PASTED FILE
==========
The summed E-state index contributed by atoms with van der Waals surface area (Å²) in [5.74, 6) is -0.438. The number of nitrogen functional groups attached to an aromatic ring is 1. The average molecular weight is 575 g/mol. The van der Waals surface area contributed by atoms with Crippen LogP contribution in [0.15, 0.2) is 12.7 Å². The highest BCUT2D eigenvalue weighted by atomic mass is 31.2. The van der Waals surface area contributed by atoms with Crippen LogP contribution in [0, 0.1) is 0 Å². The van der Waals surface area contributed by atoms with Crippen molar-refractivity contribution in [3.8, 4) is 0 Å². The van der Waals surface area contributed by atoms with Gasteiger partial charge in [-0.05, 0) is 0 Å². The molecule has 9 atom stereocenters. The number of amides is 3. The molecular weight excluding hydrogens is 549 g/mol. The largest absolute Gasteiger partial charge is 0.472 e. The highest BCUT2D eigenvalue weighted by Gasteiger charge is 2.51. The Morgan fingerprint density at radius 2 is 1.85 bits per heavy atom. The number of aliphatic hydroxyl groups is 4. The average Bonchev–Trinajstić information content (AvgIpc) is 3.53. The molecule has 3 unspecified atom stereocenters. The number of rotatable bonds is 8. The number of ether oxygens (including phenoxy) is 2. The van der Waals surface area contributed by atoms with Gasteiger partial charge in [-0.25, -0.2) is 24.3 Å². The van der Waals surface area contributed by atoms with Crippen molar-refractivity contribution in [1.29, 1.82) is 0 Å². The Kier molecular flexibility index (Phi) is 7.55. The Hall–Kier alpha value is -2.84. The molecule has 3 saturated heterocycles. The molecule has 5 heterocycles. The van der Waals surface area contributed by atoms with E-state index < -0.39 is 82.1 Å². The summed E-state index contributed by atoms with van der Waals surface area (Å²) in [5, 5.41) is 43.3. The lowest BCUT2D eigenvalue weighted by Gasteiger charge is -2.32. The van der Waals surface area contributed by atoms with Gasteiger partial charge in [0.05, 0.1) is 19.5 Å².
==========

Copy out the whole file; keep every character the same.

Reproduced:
The summed E-state index contributed by atoms with van der Waals surface area (Å²) in [5.74, 6) is -0.438. The number of nitrogen functional groups attached to an aromatic ring is 1. The average molecular weight is 575 g/mol. The van der Waals surface area contributed by atoms with Crippen LogP contribution in [0.15, 0.2) is 12.7 Å². The highest BCUT2D eigenvalue weighted by atomic mass is 31.2. The van der Waals surface area contributed by atoms with Crippen LogP contribution in [0, 0.1) is 0 Å². The van der Waals surface area contributed by atoms with Crippen molar-refractivity contribution in [3.8, 4) is 0 Å². The van der Waals surface area contributed by atoms with Gasteiger partial charge in [-0.05, 0) is 0 Å². The molecule has 9 atom stereocenters. The number of amides is 3. The molecular weight excluding hydrogens is 549 g/mol. The largest absolute Gasteiger partial charge is 0.472 e. The highest BCUT2D eigenvalue weighted by Gasteiger charge is 2.51. The Morgan fingerprint density at radius 2 is 1.85 bits per heavy atom. The number of aliphatic hydroxyl groups is 4. The average Bonchev–Trinajstić information content (AvgIpc) is 3.53. The molecule has 3 unspecified atom stereocenters. The number of rotatable bonds is 8. The number of ether oxygens (including phenoxy) is 2. The van der Waals surface area contributed by atoms with Gasteiger partial charge in [-0.25, -0.2) is 24.3 Å². The van der Waals surface area contributed by atoms with Crippen molar-refractivity contribution in [1.29, 1.82) is 0 Å². The Kier molecular flexibility index (Phi) is 7.55. The Hall–Kier alpha value is -2.84. The molecule has 3 saturated heterocycles. The molecule has 5 heterocycles. The van der Waals surface area contributed by atoms with E-state index < -0.39 is 82.1 Å². The summed E-state index contributed by atoms with van der Waals surface area (Å²) in [5, 5.41) is 43.3. The lowest BCUT2D eigenvalue weighted by Gasteiger charge is -2.32. The van der Waals surface area contributed by atoms with Gasteiger partial charge in [0.05, 0.1) is 19.5 Å².